Chinese Team Flies 3D Printed Drones at South Pole

China S PoleThe Chinese Antarctic Expedition Team tested whether 3D printed drones can withstand extreme conditions by taking them to the South Pole to expose it to high altitude and low temperatures at the same time.

Six drones, produced by Hunan Mengjing Three Dimensional Technology, Ltd., were taken on the trip and recorded flying through the crisp blue air over fields of gleaming white ice. The blue, grey, and black quadcopter seems perfectly at home in this frozen environment.

Beginning in November of 2014, Professor Liang Jianhong travelled with the 31st research expedition to Antartica in order to use these drones to collect the kind of data only possible to gather from the air. He covered nearly 30,000 nautical miles and worked until March on this project, in an effort to understand what possibilities might exist for the construction of an ice airport.

These drones are significantly more complicated than the typical remote controlled airplane available for purchase at the local hobby store. The design program for the planes required a modified wheel base and a smaller overall size in order to allow them to be easily transported. To allow them to withstand the rugged conditions, special attention had to be paid to the structural integrity of the little creatures without sacrificing their portability or adding over burdensome expense to their production.

The design itself took over a month to develop and 15 days to print, actually a fairly rapid pace considering the requirements. The newly redesigned machine is only one third the size of standard drones, but despite having a volume of only 15x15x45 centimeters this miniaturized version of the typical drone still packs a lot of punch…and a hearty tolerance for the cold, flying in temperatures ranging from 15 to 20 degrees Celsius below zero (5 to -4 degrees Fahrenheit). During this time of flight testing, the unmanned copters were clocked at top speeds ranging between 30 – 40 km/h (18 – 24 mph).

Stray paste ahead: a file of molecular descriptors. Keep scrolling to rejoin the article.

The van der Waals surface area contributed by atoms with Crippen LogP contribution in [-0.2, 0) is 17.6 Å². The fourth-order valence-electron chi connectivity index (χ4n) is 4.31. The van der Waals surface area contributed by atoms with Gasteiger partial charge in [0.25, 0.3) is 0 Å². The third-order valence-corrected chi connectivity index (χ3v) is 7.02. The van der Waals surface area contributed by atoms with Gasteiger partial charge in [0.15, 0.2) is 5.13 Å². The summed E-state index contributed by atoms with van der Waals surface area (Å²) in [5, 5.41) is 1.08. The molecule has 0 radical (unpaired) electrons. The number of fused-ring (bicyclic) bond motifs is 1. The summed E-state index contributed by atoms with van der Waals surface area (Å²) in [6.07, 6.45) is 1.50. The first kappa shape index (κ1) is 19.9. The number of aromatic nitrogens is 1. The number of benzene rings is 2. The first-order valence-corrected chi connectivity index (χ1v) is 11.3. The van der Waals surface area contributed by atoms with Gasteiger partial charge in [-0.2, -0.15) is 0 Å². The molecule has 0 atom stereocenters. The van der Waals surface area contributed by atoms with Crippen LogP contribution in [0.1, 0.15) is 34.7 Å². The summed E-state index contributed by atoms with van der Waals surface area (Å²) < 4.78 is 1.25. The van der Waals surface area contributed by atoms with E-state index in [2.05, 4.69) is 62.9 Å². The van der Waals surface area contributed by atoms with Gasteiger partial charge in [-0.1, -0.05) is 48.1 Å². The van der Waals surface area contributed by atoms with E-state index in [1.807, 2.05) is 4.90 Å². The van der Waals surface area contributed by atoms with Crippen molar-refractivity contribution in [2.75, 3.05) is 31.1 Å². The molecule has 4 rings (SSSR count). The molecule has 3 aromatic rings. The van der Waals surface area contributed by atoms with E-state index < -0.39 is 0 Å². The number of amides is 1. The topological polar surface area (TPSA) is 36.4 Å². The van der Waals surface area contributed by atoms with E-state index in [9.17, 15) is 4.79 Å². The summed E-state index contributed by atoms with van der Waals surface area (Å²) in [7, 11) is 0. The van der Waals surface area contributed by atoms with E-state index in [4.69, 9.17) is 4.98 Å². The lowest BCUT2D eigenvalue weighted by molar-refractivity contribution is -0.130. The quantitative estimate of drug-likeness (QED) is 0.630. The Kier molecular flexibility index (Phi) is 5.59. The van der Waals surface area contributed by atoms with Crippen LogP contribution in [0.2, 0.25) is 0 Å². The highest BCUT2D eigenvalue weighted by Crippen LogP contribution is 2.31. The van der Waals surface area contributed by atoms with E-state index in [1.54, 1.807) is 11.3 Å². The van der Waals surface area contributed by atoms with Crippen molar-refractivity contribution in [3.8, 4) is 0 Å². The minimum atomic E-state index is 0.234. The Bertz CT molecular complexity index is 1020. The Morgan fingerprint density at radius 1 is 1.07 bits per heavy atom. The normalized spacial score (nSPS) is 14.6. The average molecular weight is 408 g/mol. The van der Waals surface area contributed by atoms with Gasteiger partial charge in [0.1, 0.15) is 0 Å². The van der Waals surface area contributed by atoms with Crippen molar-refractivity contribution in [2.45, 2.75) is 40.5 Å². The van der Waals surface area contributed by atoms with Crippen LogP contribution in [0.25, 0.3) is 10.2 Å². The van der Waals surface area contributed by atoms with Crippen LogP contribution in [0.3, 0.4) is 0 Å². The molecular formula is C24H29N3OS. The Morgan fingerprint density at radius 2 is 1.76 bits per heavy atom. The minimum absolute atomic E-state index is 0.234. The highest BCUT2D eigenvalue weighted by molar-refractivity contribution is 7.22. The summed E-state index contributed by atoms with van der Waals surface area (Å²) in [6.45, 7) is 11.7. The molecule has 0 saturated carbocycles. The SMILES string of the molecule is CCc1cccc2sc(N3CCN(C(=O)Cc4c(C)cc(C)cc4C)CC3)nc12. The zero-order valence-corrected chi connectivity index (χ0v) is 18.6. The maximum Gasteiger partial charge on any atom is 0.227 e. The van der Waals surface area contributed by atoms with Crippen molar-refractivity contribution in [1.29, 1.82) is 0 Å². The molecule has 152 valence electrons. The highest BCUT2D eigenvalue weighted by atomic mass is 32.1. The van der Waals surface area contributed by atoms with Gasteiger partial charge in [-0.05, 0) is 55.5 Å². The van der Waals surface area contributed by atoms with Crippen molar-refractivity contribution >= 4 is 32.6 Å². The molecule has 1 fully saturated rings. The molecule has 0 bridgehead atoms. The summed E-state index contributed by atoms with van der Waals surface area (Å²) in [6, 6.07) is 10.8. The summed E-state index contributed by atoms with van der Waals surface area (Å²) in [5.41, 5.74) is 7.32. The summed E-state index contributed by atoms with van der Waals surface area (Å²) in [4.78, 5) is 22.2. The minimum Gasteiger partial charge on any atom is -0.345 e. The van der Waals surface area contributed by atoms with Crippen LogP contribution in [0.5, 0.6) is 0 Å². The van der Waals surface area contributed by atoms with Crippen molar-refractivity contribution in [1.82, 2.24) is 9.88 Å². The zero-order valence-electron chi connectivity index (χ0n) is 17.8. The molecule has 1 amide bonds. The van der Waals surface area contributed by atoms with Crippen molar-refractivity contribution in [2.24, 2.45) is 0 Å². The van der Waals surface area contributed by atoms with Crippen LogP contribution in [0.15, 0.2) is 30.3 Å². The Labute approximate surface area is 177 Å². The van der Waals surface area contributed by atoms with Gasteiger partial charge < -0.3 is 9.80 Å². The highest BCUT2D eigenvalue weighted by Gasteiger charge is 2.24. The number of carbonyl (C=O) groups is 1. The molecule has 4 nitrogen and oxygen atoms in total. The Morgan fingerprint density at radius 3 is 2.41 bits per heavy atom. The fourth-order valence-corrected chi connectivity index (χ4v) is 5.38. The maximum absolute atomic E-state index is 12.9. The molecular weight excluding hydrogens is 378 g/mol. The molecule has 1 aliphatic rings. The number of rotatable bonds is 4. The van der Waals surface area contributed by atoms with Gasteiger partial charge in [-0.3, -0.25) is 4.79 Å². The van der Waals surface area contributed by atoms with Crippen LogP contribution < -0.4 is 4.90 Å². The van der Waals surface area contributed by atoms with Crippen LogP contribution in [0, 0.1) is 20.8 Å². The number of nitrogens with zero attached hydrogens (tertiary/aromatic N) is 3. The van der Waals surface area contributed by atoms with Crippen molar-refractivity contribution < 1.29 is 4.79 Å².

Not only did the drones gather data on the topography of the areas explored by members of the expedition, information about the drones themselves was a valuable research product. Professor Jianhong noted that further improvement in the design was needed to remedy a design flaw that caused an increased possibility for control system malfunctions when the frame is folded for transport.

There are a variety of reasons to begin exploring the possibilities presented by 3D printing drones, rather than fabricating them with traditional techniques and materials. One of the primary reasons is the compressed timeline for production offered through 3D printing. Another factor in the interest in a change, is in the cost required to produce the carbon fiber models that have been traditionally made. Making these available more quickly and with a reduced price tag will significantly expand the types of project in which they can be utilized – and improving the quality of the data that can be gathered and shared. As Jianhong explained:

“It takes three months just to make a set of carbon fiber molds and it costs 20 times more to produce them in carbon fiber than it does via 3D printing. What’s more, the design of the carbon fiber drones can’t be modified as needed.”

This capacity for specific modification means that increasingly specialized drones can be produced, yet again broadening the possibilities for their utilization. Drones have gotten a lot of bad press recently because of the possibilities for using them as part of an advanced weaponry system, but as this expedition to Antartica has demonstrated, technology is as humane as the hands of those who operate it and it clearly has peaceful applications. Professor Jianhong has brought back his observations to the team at Hunan Menging in order to work together for the further improvement of the design, and they have already used powder processing 3D printing to create parts for future experiments.

Source: 3D Print

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